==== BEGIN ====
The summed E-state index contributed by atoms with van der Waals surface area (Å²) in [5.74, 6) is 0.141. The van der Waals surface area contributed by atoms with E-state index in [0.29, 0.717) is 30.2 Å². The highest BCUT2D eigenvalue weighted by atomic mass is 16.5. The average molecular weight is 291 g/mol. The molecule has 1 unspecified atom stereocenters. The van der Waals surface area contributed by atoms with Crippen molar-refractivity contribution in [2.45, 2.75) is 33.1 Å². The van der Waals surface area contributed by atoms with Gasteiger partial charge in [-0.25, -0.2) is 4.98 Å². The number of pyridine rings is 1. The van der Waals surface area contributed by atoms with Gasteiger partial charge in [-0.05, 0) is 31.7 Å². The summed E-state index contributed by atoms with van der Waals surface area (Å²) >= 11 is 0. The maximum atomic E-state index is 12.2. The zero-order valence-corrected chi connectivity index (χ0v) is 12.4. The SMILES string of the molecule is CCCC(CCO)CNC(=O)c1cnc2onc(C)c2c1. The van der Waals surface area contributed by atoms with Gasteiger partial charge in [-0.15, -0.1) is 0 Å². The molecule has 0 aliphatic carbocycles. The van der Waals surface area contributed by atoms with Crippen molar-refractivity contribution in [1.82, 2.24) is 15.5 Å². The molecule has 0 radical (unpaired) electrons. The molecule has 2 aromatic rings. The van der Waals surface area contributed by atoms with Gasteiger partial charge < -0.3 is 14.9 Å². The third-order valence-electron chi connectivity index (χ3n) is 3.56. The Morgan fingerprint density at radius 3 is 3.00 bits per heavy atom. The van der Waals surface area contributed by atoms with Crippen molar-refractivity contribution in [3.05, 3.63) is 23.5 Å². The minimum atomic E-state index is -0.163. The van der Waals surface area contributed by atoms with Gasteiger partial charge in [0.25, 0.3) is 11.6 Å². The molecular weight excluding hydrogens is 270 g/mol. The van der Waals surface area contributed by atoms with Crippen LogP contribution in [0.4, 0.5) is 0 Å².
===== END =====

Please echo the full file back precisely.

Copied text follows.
The summed E-state index contributed by atoms with van der Waals surface area (Å²) in [5.74, 6) is 0.141. The van der Waals surface area contributed by atoms with E-state index in [0.29, 0.717) is 30.2 Å². The highest BCUT2D eigenvalue weighted by atomic mass is 16.5. The average molecular weight is 291 g/mol. The molecule has 1 unspecified atom stereocenters. The van der Waals surface area contributed by atoms with Crippen molar-refractivity contribution in [2.45, 2.75) is 33.1 Å². The van der Waals surface area contributed by atoms with Gasteiger partial charge in [-0.25, -0.2) is 4.98 Å². The number of pyridine rings is 1. The van der Waals surface area contributed by atoms with Gasteiger partial charge in [-0.05, 0) is 31.7 Å². The summed E-state index contributed by atoms with van der Waals surface area (Å²) >= 11 is 0. The maximum atomic E-state index is 12.2. The zero-order valence-corrected chi connectivity index (χ0v) is 12.4. The SMILES string of the molecule is CCCC(CCO)CNC(=O)c1cnc2onc(C)c2c1. The van der Waals surface area contributed by atoms with Gasteiger partial charge in [-0.15, -0.1) is 0 Å². The molecule has 0 aliphatic carbocycles. The van der Waals surface area contributed by atoms with Crippen molar-refractivity contribution in [1.82, 2.24) is 15.5 Å². The molecule has 0 radical (unpaired) electrons. The molecule has 2 aromatic rings. The van der Waals surface area contributed by atoms with Gasteiger partial charge < -0.3 is 14.9 Å². The third-order valence-electron chi connectivity index (χ3n) is 3.56. The Morgan fingerprint density at radius 3 is 3.00 bits per heavy atom. The van der Waals surface area contributed by atoms with Crippen molar-refractivity contribution in [3.05, 3.63) is 23.5 Å². The minimum atomic E-state index is -0.163. The van der Waals surface area contributed by atoms with Gasteiger partial charge in [0.25, 0.3) is 11.6 Å². The molecular weight excluding hydrogens is 270 g/mol. The van der Waals surface area contributed by atoms with Crippen LogP contribution in [0.4, 0.5) is 0 Å².